Sean Corrigan has just sent me his views on the book “Dying of Money: Lessons of the Great German and American Inflations” which Andy Duncan wrote about here, setting off a number of interesting comments. Sean as ever helps put our thoughts straight on the matter. One does wonder if Ambrose Evans-Pritchard and the hordes of City people have actually read it.
Firstly, though I have to confess that I do use ‘velocity’ as a shorthand, now and again, the idea of using this aggregate twice-removed as more than a crude heuristic, much less as the lynchpin of one’s reasoning as Parsson seems to, is very suspect – see Mises and Rothbard on the topic.
Your ‘Dying of money’ man thinks that if the use of money in exchange were totally ‘efficient’, any amount of it would be inflationary – since ‘velocity’ would be infinite – and, conversely, that if all people wanted it for was as a store of ‘value’, we would need an infinite amount of it, since velocity would be zero.
The first seems to envisage a kind of grand, instantaneous goods clearing house which, however, does not do away with the double coincidence of wants argument (since even the most transient clearing house receipts would be needed to open up trade to all buyers and sellers and so would effectively BE money); the second would mean that money had ceased to be money (i.e., that favoured present good which acts as the medium of exchange) in any meaningful sense of the word -and probably that it would therefore rapidly lose its value, in any case.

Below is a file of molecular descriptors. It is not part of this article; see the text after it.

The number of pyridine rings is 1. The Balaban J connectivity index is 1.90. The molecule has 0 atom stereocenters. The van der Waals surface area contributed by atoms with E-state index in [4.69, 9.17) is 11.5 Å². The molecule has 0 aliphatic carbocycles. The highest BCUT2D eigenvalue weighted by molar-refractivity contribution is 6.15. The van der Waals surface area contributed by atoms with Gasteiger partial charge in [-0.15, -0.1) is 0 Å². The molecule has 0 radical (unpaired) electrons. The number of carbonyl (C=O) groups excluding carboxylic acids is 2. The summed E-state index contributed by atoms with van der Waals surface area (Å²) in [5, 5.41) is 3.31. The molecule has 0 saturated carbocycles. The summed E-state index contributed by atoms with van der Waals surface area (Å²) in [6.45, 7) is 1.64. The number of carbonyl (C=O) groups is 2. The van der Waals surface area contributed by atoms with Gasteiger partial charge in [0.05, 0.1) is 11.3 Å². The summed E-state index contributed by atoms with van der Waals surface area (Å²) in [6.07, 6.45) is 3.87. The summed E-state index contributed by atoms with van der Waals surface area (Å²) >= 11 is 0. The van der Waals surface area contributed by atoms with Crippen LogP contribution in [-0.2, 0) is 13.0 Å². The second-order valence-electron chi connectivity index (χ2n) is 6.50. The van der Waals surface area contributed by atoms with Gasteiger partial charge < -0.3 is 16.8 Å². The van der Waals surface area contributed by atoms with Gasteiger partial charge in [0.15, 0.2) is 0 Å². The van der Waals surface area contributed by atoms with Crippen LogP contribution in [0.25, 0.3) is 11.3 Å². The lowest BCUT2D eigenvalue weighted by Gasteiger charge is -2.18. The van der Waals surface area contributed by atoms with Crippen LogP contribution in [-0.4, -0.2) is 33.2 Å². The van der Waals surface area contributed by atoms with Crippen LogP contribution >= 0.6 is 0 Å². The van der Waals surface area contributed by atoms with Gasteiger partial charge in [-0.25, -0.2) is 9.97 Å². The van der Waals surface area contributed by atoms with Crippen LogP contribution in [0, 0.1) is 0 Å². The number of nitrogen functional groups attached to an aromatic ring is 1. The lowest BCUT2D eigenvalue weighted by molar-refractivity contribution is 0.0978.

To say, also, that the later stages of Weimar inflation were all about ‘velocity’ – itself a mysterious, mass hysterical construct under his analysis – when Havenstein was publicly bragging about how many more bank notes (of increasingly surreal denominations) were being printed is only to confuse the fact that the mark was losing real value faster than it was being created.
He further seems to think that, given a stable ‘velocity’, an increase in money supply commensurate with an augmented supply of what he loosely terms ‘real values’, is therefore not inflationary – hence he would have had no objection to 1920s America, 1980s Japan, or the West in much of the late 1990s and early 2000s – and so would have been a typical Real Bills enthusiast of monstrous misallocations of capital.
In most of the work, he shows himself a slave to his oft-quoted Friedmanite style of aggregative thinking and ignores Austrian insights into the role of relative pricing, injection effects, and the ideal that improved productivity should be met with proportionately falling prices of those particular goods if we are to avoid confusing entrepreneurial assessments.
Apparently, also, if the government issues debt during an inflation, this is a good thing, for it somehow retards its effect (sic), and, conversely, a government surplus is inflationary by, wait for it, ‘reducing the supply of real value’!
My reading of his argument is that interest is not the price of money (true enough), but money the price of interest (!) though he gives no explanation as to why interest itself arises (hint: time preference).